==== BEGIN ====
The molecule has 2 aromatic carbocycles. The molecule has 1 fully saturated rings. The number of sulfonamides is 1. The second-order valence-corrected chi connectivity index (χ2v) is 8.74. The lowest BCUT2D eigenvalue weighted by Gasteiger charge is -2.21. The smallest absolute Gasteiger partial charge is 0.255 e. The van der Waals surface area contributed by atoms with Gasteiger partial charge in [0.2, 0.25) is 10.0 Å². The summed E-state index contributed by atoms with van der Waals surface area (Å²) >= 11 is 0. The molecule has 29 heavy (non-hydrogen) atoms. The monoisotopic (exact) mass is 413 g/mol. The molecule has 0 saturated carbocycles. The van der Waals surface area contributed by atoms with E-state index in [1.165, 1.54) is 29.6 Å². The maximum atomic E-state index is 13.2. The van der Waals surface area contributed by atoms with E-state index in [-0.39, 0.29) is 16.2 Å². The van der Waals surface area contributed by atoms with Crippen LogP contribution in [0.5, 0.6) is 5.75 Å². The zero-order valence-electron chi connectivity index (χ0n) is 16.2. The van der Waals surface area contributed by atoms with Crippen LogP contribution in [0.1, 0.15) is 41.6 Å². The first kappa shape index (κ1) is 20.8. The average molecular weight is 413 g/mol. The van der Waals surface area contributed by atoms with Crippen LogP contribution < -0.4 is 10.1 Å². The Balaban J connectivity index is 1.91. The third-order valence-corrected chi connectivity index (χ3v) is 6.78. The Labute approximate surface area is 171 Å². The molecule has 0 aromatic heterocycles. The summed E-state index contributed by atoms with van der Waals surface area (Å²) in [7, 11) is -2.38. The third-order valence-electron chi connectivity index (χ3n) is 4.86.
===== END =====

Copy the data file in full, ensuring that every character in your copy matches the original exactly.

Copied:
The molecule has 2 aromatic carbocycles. The molecule has 1 fully saturated rings. The number of sulfonamides is 1. The second-order valence-corrected chi connectivity index (χ2v) is 8.74. The lowest BCUT2D eigenvalue weighted by Gasteiger charge is -2.21. The smallest absolute Gasteiger partial charge is 0.255 e. The van der Waals surface area contributed by atoms with Gasteiger partial charge in [0.2, 0.25) is 10.0 Å². The summed E-state index contributed by atoms with van der Waals surface area (Å²) >= 11 is 0. The molecule has 29 heavy (non-hydrogen) atoms. The monoisotopic (exact) mass is 413 g/mol. The molecule has 0 saturated carbocycles. The van der Waals surface area contributed by atoms with E-state index in [1.165, 1.54) is 29.6 Å². The maximum atomic E-state index is 13.2. The van der Waals surface area contributed by atoms with E-state index in [-0.39, 0.29) is 16.2 Å². The van der Waals surface area contributed by atoms with Crippen LogP contribution in [0.5, 0.6) is 5.75 Å². The zero-order valence-electron chi connectivity index (χ0n) is 16.2. The van der Waals surface area contributed by atoms with Crippen LogP contribution in [0.1, 0.15) is 41.6 Å². The first kappa shape index (κ1) is 20.8. The average molecular weight is 413 g/mol. The van der Waals surface area contributed by atoms with Crippen LogP contribution < -0.4 is 10.1 Å². The Balaban J connectivity index is 1.91. The third-order valence-corrected chi connectivity index (χ3v) is 6.78. The Labute approximate surface area is 171 Å². The molecule has 0 aromatic heterocycles. The summed E-state index contributed by atoms with van der Waals surface area (Å²) in [7, 11) is -2.38. The third-order valence-electron chi connectivity index (χ3n) is 4.86.